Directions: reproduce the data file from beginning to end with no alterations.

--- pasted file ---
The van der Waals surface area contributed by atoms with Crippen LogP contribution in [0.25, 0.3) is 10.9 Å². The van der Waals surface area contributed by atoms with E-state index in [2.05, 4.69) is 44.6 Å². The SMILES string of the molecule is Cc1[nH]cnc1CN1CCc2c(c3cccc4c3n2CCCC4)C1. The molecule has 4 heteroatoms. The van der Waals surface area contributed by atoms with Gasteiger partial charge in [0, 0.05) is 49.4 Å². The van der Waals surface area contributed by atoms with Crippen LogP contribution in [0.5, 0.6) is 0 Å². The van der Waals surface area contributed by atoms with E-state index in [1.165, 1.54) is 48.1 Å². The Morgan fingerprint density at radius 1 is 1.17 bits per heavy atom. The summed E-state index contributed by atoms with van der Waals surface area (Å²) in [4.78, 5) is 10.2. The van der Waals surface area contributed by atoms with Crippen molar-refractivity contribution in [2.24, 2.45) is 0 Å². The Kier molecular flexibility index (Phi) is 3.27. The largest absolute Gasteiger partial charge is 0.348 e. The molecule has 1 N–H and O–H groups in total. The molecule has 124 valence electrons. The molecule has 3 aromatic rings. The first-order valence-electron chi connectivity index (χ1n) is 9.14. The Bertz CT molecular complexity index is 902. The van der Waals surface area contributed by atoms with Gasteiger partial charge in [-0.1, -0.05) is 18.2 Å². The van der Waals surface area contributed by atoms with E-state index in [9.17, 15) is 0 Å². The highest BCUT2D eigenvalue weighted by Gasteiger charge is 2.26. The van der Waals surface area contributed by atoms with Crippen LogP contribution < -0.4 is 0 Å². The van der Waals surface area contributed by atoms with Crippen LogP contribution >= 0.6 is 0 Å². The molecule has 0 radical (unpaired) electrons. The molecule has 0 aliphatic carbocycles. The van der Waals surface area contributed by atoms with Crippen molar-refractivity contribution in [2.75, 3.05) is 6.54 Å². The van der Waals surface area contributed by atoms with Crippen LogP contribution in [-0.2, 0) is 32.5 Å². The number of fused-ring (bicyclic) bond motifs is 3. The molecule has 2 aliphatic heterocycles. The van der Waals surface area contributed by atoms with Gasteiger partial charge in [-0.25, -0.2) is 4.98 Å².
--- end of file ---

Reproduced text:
The van der Waals surface area contributed by atoms with Crippen LogP contribution in [0.25, 0.3) is 10.9 Å². The van der Waals surface area contributed by atoms with E-state index in [2.05, 4.69) is 44.6 Å². The SMILES string of the molecule is Cc1[nH]cnc1CN1CCc2c(c3cccc4c3n2CCCC4)C1. The molecule has 4 heteroatoms. The van der Waals surface area contributed by atoms with Gasteiger partial charge in [0, 0.05) is 49.4 Å². The van der Waals surface area contributed by atoms with Crippen LogP contribution in [0.5, 0.6) is 0 Å². The van der Waals surface area contributed by atoms with E-state index in [1.165, 1.54) is 48.1 Å². The Morgan fingerprint density at radius 1 is 1.17 bits per heavy atom. The summed E-state index contributed by atoms with van der Waals surface area (Å²) in [4.78, 5) is 10.2. The van der Waals surface area contributed by atoms with Crippen molar-refractivity contribution in [2.24, 2.45) is 0 Å². The Kier molecular flexibility index (Phi) is 3.27. The largest absolute Gasteiger partial charge is 0.348 e. The molecule has 1 N–H and O–H groups in total. The molecule has 124 valence electrons. The molecule has 3 aromatic rings. The first-order valence-electron chi connectivity index (χ1n) is 9.14. The Bertz CT molecular complexity index is 902. The van der Waals surface area contributed by atoms with Gasteiger partial charge in [-0.1, -0.05) is 18.2 Å². The van der Waals surface area contributed by atoms with E-state index in [9.17, 15) is 0 Å². The highest BCUT2D eigenvalue weighted by Gasteiger charge is 2.26. The van der Waals surface area contributed by atoms with Crippen LogP contribution < -0.4 is 0 Å². The van der Waals surface area contributed by atoms with Crippen LogP contribution >= 0.6 is 0 Å². The molecule has 0 radical (unpaired) electrons. The molecule has 0 aliphatic carbocycles. The van der Waals surface area contributed by atoms with Crippen molar-refractivity contribution in [2.75, 3.05) is 6.54 Å². The van der Waals surface area contributed by atoms with Crippen LogP contribution in [-0.2, 0) is 32.5 Å². The number of fused-ring (bicyclic) bond motifs is 3. The molecule has 2 aliphatic heterocycles. The van der Waals surface area contributed by atoms with Gasteiger partial charge in [-0.25, -0.2) is 4.98 Å².